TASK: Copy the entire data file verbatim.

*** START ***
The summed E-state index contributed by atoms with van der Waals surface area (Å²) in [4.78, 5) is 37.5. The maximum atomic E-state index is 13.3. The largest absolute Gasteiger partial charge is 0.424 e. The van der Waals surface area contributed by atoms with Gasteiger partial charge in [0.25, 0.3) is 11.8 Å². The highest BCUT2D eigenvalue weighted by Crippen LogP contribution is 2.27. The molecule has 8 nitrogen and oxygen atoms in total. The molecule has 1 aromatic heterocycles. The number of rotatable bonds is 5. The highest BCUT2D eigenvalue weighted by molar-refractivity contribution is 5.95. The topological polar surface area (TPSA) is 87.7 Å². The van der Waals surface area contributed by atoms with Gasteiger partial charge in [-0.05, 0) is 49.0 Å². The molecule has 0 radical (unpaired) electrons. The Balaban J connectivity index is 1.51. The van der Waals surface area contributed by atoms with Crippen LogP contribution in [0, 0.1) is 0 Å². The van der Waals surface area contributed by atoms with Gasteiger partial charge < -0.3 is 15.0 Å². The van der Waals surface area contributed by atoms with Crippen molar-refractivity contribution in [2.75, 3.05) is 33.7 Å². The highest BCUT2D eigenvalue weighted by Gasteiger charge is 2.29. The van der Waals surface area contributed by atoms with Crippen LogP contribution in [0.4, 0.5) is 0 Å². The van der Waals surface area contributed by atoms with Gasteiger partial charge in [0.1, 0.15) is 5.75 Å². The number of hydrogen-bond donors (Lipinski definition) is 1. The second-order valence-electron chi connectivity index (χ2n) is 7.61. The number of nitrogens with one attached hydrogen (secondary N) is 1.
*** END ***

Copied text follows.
The summed E-state index contributed by atoms with van der Waals surface area (Å²) in [4.78, 5) is 37.5. The maximum atomic E-state index is 13.3. The largest absolute Gasteiger partial charge is 0.424 e. The van der Waals surface area contributed by atoms with Gasteiger partial charge in [0.25, 0.3) is 11.8 Å². The highest BCUT2D eigenvalue weighted by Crippen LogP contribution is 2.27. The molecule has 8 nitrogen and oxygen atoms in total. The molecule has 1 aromatic heterocycles. The number of rotatable bonds is 5. The highest BCUT2D eigenvalue weighted by molar-refractivity contribution is 5.95. The topological polar surface area (TPSA) is 87.7 Å². The van der Waals surface area contributed by atoms with Gasteiger partial charge in [-0.05, 0) is 49.0 Å². The molecule has 0 radical (unpaired) electrons. The Balaban J connectivity index is 1.51. The van der Waals surface area contributed by atoms with Crippen LogP contribution in [0, 0.1) is 0 Å². The van der Waals surface area contributed by atoms with Gasteiger partial charge < -0.3 is 15.0 Å². The van der Waals surface area contributed by atoms with Crippen molar-refractivity contribution in [2.75, 3.05) is 33.7 Å². The highest BCUT2D eigenvalue weighted by Gasteiger charge is 2.29. The van der Waals surface area contributed by atoms with Crippen LogP contribution in [0.4, 0.5) is 0 Å². The van der Waals surface area contributed by atoms with Gasteiger partial charge in [0.1, 0.15) is 5.75 Å². The number of hydrogen-bond donors (Lipinski definition) is 1. The second-order valence-electron chi connectivity index (χ2n) is 7.61. The number of nitrogens with one attached hydrogen (secondary N) is 1.